What causes the colours in opal? How does opal get its colour
Opals Of The World. Photo: Opal Auctions

What causes the colours in opal? How does opal get its colour?  Where do opals get their colours? What is the structure of opals? Why does opal have colour?


Opal hues can range across the spectrum. An opal might display a single color, two or three colors, or all the colors of the rainbow.  Precious Opal - is opal which exhibits the phenomenon known as play of colour, which is produced by the diffraction of white light through a micro-structure of orderly arrayed spheres of silica.The internal structure of precious opal makes it diffract light; depending on the conditions in which it formed, it can take on many colors.

The variety of natural opal is determined by the two characteristics of body tone and transparency.
  • Body Tone - The base tones of light, dark and black opal range from colourless, white, through the various shades of grey, to black.
  • Transparency - Opal of any body colour will be opaque, translucent or transparent. When it is transparent or very translucent, and the colour clarity is sharp, it is often referred to as crystal opal.



    The Structure of Opals

    Basically, opal is made up of water and silica (the main component in glass). A silica solution forms when silica from under the earth mixes with water. This solution fills voids or is trapped in layers under the earth, and opal begins to form.

    Over a long period of time, the solution settles and the water evaporates, allowing the gradual formation of layer upon layer of microscopic silica spheres. The spheres are formed because particles of silica spontaneously adhere to other particles which form around it. These spheres of range in size from 1500 to 3500 angstroms (1 angstrom is 1 ten millionth of 1 millimetre).

    Opal Get Its Color
    Bragg angle adapted to the silica sphere structure of
    precious opal producing a play-of-colour
    Photo: UNIQUE OPALS



    What causes the colours in opal?

    When white light waves enter the top of an opal, they refract and bounce around inside the opal, through all the microscopic spheres and the gaps between the spheres. As the light passes through the spheres and gaps, it diffracts (splits). Like a prism, the opal splits the white light into all the colours of the spectrum, and the light eventually bounces back out the top of the stone, at which point we get an eyeful of beautiful opal colours. The opal is the only known gemstone that is able to naturally diffract light in this way.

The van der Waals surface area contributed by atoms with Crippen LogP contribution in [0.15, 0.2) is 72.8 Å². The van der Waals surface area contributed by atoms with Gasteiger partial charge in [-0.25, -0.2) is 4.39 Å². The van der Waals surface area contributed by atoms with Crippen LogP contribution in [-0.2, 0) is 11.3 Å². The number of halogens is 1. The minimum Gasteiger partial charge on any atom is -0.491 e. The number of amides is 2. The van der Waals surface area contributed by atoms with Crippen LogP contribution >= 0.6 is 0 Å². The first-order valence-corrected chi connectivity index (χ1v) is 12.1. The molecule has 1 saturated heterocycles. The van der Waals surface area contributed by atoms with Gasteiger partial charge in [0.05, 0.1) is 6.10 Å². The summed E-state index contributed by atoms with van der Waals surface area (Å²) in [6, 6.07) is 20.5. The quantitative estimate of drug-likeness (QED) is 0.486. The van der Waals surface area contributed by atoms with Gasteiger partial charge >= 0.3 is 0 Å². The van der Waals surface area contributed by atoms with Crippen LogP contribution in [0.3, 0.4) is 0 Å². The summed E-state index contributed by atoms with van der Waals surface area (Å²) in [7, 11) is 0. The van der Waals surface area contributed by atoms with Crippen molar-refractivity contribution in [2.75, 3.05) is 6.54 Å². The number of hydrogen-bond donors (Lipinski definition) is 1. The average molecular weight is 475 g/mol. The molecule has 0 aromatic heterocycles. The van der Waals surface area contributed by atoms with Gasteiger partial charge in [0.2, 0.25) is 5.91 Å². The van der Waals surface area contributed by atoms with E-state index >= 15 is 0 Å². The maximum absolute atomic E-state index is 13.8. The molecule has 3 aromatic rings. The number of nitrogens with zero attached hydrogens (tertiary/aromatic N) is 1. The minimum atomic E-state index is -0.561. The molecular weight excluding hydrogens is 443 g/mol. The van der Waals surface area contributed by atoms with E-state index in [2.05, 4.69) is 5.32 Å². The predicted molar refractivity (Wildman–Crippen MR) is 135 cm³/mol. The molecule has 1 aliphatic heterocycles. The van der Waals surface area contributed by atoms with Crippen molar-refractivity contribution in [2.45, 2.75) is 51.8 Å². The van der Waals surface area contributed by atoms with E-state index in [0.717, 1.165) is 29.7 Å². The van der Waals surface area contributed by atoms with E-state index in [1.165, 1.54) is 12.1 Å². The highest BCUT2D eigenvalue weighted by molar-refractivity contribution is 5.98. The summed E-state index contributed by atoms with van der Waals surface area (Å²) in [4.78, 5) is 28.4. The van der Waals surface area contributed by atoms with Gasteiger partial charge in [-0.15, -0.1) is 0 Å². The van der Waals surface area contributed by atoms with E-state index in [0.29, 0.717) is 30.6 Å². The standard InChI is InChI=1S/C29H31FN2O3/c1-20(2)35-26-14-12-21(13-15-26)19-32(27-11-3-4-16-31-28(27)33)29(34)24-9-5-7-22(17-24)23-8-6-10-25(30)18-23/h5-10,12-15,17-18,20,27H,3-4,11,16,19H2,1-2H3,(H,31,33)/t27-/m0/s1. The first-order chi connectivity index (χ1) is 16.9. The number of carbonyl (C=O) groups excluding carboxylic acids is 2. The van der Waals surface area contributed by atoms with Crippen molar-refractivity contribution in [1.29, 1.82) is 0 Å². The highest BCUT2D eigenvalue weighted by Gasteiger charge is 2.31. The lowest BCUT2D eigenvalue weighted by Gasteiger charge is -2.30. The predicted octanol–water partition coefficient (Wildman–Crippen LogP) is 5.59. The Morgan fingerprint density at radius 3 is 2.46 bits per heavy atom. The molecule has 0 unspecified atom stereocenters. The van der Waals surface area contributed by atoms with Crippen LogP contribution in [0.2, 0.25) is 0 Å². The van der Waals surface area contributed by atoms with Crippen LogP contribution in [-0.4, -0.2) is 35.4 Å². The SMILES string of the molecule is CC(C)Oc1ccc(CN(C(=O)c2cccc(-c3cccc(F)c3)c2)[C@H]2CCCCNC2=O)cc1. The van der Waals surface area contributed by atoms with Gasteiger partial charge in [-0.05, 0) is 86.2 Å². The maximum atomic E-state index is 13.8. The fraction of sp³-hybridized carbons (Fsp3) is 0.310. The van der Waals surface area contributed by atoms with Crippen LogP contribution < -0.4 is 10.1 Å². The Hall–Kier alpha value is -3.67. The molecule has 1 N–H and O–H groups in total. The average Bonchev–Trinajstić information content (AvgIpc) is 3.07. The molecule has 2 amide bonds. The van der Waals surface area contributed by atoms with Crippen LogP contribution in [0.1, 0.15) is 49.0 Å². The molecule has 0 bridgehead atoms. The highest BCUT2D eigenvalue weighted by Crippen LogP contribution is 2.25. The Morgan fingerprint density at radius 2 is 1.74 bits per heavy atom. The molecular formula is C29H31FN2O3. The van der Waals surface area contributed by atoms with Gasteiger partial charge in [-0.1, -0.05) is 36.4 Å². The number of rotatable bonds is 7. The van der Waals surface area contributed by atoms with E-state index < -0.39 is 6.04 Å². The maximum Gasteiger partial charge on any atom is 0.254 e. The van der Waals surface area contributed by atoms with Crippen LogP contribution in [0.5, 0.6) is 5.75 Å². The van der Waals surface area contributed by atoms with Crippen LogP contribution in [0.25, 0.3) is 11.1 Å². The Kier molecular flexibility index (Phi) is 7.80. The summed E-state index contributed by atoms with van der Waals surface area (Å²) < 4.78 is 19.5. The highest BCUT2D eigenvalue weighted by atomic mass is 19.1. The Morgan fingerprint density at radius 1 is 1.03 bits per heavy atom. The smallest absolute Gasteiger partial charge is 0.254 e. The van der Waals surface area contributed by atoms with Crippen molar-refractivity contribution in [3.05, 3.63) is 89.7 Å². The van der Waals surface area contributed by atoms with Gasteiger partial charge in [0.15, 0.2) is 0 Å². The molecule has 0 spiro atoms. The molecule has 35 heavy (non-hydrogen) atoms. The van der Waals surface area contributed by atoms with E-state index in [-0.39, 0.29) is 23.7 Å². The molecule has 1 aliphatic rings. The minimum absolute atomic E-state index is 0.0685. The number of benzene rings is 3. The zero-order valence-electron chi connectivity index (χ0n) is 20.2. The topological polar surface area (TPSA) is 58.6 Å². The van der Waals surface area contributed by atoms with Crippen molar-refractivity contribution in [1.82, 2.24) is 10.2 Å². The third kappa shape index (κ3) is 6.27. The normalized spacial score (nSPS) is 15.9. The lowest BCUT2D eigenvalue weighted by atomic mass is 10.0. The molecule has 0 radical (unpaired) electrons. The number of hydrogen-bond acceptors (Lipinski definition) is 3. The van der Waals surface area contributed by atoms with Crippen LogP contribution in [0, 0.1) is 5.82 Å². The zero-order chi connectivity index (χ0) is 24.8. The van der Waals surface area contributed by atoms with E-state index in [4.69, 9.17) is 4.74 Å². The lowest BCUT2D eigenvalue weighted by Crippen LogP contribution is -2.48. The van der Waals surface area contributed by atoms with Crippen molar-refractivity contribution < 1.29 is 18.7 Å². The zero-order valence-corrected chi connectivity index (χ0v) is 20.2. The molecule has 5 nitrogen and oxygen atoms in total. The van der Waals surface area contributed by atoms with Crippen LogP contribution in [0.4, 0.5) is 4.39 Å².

You may have noticed that some opals don't have all the colours of the spectrum. Many opals can only display blue colouring, for example. This is because the diameter and spacing of the spheres controls the colour range of an opal. Getting back to our colour diffraction theory, the size and angle at which light is split determines the colour produced.

    Small spheres produce opal of blue colour only (the most common), whereas larger spheres produce red (the rarest colour). When the spheres inside the opal are bigger (about 3500 angstroms diameter) the red or orange colours are produced. At the other end of the scale, at about 1500 angstroms in diameter, the blue end of the spectrum is diffracted. Between these sizes the rest of the colours of the rainbow occur.

    Therefore the rarity of the colours (most common to least common) is as follows: blue, green, yellow, orange, and red. Opals which display red can also display all the other colours of the spectrum. Therefore the possible combinations of colours in an opal can be seen as: blue only, blue-green, blue-green-yellow, blue-green-yellow-orange, and finally the full spectrum of blue-green-yellow-orange-red. For this reason, the presence of red in an opal can greatly add to its value, since it is somewhat of a rarity. Opals can also contain aqua and purple as well as the other 'non-primary' colours which are produced when two primary colours are combined. (For example, the green and orange between the primary colours of blue, yellow, and red).  Read about opal and buy it from Opals Down Under.

    Read also:
    Types of Opal With Photos
    Why Is Australian Opal Unique?
    Harlequin Opal: The Rarest and Most Expensive Pattern of Opal

     
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